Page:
Jun 01 2020
They ain’t cheap and can contain more calories and sugar than chocolate bars. Choose wisely with our expert’s guide and top picks.
Protein is so much more convenient these days. Where once gym-goers had to tuck into a couple of rotisserie chickens to refuel their muscles after a hefty workout, they can now mix up a protein shake or, more convenient still, tuck into a protein bar.
Protein bars are now widely available, involve zero preparation, and generally taste good enough to seem like a treat as well as a way to help build muscle. However, there are downsides to protein bars, mainly involving the diamond-hard texture of some of them, and you need to be careful not to overindulge because they’re not simply a guilt-free replacement to chocolate. Read on for the full lowdown on what to look for in a protein bar and a few of our favourites.
Protein Bars Buyer’s Guide
Before you start grabbing fistfuls of bars it’s important to know what you should be looking for. The headline is obviously how much protein they contain, but as with all processed food you have to be careful to avoid hidden nutritional nasties. To help determine what you need to check, we enlisted Kurtis Frank from nutrition and supplement encyclopaedia examine.com.
What should people look for when choosing a protein bar?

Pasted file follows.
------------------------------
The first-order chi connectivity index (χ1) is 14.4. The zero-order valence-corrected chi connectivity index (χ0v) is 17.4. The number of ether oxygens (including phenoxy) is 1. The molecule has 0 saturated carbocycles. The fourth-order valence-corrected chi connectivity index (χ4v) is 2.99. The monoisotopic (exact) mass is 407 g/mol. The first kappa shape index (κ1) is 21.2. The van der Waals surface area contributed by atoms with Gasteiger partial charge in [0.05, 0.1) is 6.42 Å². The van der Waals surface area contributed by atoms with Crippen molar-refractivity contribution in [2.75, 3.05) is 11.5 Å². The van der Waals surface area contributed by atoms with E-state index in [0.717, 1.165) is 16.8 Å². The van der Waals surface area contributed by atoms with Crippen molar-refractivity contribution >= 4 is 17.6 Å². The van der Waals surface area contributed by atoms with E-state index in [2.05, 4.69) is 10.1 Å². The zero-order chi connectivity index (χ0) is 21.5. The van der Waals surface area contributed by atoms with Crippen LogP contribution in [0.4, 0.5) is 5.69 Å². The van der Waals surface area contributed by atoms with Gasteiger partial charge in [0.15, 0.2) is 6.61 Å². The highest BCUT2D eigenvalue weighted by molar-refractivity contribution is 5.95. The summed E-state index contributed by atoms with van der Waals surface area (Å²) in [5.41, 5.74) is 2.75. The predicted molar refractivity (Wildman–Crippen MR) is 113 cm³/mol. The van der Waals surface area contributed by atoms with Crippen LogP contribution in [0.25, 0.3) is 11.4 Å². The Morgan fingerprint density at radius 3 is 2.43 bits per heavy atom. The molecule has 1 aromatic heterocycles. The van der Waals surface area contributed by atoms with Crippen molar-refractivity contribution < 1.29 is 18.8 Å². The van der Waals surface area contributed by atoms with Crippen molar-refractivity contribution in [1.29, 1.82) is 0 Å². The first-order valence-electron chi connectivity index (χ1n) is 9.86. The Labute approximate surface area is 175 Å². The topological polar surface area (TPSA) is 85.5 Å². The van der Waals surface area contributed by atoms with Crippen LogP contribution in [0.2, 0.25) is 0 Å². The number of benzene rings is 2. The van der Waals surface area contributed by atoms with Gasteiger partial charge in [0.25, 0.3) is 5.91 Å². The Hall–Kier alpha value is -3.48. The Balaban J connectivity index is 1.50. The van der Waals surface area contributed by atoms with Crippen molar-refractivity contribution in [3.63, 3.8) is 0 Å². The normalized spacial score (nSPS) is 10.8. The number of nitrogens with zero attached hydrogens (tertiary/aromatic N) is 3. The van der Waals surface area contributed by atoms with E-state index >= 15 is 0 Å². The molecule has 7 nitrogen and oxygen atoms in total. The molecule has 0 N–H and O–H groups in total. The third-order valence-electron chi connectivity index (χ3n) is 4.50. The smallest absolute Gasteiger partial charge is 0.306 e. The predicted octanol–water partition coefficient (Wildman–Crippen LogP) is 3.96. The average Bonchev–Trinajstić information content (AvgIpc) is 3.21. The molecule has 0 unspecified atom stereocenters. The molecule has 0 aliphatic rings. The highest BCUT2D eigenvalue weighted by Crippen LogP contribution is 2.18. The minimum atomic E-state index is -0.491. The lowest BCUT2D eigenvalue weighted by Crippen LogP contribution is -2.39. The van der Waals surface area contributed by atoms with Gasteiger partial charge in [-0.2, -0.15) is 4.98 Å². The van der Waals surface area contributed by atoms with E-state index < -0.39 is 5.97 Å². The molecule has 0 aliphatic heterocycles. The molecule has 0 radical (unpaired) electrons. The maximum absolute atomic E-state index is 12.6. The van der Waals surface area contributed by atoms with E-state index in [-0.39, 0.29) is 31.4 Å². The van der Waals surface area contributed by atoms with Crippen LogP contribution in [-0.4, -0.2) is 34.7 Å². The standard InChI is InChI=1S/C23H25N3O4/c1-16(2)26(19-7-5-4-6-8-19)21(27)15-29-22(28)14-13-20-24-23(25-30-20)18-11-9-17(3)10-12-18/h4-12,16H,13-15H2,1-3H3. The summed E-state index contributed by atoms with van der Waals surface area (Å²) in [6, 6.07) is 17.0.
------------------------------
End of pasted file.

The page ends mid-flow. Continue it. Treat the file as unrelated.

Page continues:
“The main factors for choosing a protein bar would be taste, macronutrient composition – how many carbs, proteins and fats there are – and price,” says Frank.
Most protein bars will deliver somewhere between 15g and 25g of protein. Beyond that, you want to look at how much protein you are getting per calorie.
“For macronutrient composition, most bars are either just under 200 calories while giving 15g of protein or are around 250 calories for 25g of protein,” says Frank.
“Both these options are good for overall health and performance since, at the end of the day, they should only be making up a small percentage of your total calories.”
Also make sure you are actually buying a protein bar, not a general energy bar that’s aimed at endurance activities where loads of carbs are required.
“There are quite a few performance bars out there, such as Clif bars, that are meant for snacks during athletics such as biking or hiking,” says Frank.